High Octane Fuel: Terminal Backgrounder
The Bioenergy Technologies Office of the U.S. Department of Energy Office of Energy Efficiency and Renewable Energy sponsored a scoping study to assess the potential of ethanol-based high octane fuel (HOF) to reduce energy consumption and greenhouse gas emissions. When the HOF blend is made with 25%-40% ethanol by volume, this energy efficiency improvement is potentially sufficient to offset the reduced vehicle range often associated with the decreased volumetric energy density of ethanol. The purpose of this study is to assess the ability of the fuel supply chain to accommodate more ethanol at fuel terminals. Fuel terminals are midstream in the transportation fuel supply chain and serve to store and distribute fuels to end users. While there are no technical issues to storing more ethanol at fuel terminals, there are several factors that could impact the ability to deploy more ethanol. The most significant of these issues include the availability of land to add more infrastructure and accommodate more truck traffic for ethanol deliveries as well as a lengthy permitting process to erect more tanks.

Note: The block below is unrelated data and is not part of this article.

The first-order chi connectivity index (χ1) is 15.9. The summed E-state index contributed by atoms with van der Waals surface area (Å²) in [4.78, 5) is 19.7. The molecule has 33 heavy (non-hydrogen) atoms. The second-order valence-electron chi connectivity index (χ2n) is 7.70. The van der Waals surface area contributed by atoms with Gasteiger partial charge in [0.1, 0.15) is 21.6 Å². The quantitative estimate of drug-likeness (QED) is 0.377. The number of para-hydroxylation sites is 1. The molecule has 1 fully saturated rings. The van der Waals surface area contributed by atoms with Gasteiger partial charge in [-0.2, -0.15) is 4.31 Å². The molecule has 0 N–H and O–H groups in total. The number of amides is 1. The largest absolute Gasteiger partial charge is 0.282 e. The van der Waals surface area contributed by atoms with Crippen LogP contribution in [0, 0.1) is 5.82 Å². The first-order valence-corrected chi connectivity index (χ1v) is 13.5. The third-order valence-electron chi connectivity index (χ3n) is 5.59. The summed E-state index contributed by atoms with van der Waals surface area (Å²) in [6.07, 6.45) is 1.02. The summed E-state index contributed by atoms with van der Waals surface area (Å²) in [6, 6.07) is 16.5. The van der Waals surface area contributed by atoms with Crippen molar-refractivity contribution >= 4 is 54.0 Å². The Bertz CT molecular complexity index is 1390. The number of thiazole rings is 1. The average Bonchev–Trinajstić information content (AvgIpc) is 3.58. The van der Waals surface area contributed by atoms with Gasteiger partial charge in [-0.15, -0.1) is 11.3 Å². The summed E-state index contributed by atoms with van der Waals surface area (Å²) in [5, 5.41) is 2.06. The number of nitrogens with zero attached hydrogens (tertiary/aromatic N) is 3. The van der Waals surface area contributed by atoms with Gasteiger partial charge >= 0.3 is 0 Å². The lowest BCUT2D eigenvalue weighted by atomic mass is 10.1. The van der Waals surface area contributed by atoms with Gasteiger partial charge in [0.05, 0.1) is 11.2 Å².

- Publication Date:
- OSTI Identifier:
- Report Number(s):
- DOE Contract Number:
- Resource Type:
- Technical Report
- Research Org:
- National Renewable Energy Lab. (NREL), Golden, CO (United States)
- Sponsoring Org:
- USDOE Office of Energy Efficiency and Renewable Energy (EERE), Bioenergy Technologies Office (EE-3B)
- Country of Publication:
- United States
- 29 ENERGY PLANNING, POLICY, AND ECONOMY; 54 ENVIRONMENTAL SCIENCES; ethanol-based high octane fuel; HOF; energy consumption; greenhouse gas emissions
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